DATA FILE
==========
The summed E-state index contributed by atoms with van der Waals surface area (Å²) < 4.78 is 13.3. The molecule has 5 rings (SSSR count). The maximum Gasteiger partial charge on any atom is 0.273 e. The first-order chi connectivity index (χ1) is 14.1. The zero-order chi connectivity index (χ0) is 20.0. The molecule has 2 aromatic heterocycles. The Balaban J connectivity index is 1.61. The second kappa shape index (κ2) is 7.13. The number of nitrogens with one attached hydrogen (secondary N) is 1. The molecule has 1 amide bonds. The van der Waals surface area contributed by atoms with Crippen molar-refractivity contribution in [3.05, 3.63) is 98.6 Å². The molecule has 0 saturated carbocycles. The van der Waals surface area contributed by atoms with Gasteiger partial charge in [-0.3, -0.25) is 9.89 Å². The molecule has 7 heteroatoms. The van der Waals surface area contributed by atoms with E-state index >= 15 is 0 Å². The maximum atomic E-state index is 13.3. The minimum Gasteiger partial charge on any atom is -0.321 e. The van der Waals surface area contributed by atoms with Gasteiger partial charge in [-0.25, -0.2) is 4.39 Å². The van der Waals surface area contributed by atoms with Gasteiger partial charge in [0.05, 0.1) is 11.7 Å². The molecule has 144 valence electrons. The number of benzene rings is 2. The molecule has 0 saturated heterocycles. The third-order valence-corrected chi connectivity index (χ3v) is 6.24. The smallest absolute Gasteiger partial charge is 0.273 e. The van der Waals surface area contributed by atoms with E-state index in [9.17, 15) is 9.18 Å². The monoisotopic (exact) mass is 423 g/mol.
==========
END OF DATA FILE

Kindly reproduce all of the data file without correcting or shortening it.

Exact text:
The summed E-state index contributed by atoms with van der Waals surface area (Å²) < 4.78 is 13.3. The molecule has 5 rings (SSSR count). The maximum Gasteiger partial charge on any atom is 0.273 e. The first-order chi connectivity index (χ1) is 14.1. The zero-order chi connectivity index (χ0) is 20.0. The molecule has 2 aromatic heterocycles. The Balaban J connectivity index is 1.61. The second kappa shape index (κ2) is 7.13. The number of nitrogens with one attached hydrogen (secondary N) is 1. The molecule has 1 amide bonds. The van der Waals surface area contributed by atoms with Crippen molar-refractivity contribution in [3.05, 3.63) is 98.6 Å². The molecule has 0 saturated carbocycles. The van der Waals surface area contributed by atoms with Gasteiger partial charge in [-0.3, -0.25) is 9.89 Å². The molecule has 7 heteroatoms. The van der Waals surface area contributed by atoms with E-state index >= 15 is 0 Å². The maximum atomic E-state index is 13.3. The minimum Gasteiger partial charge on any atom is -0.321 e. The van der Waals surface area contributed by atoms with Gasteiger partial charge in [-0.25, -0.2) is 4.39 Å². The van der Waals surface area contributed by atoms with Gasteiger partial charge in [0.05, 0.1) is 11.7 Å². The molecule has 144 valence electrons. The number of benzene rings is 2. The molecule has 0 saturated heterocycles. The third-order valence-corrected chi connectivity index (χ3v) is 6.24. The smallest absolute Gasteiger partial charge is 0.273 e. The van der Waals surface area contributed by atoms with E-state index in [9.17, 15) is 9.18 Å². The monoisotopic (exact) mass is 423 g/mol.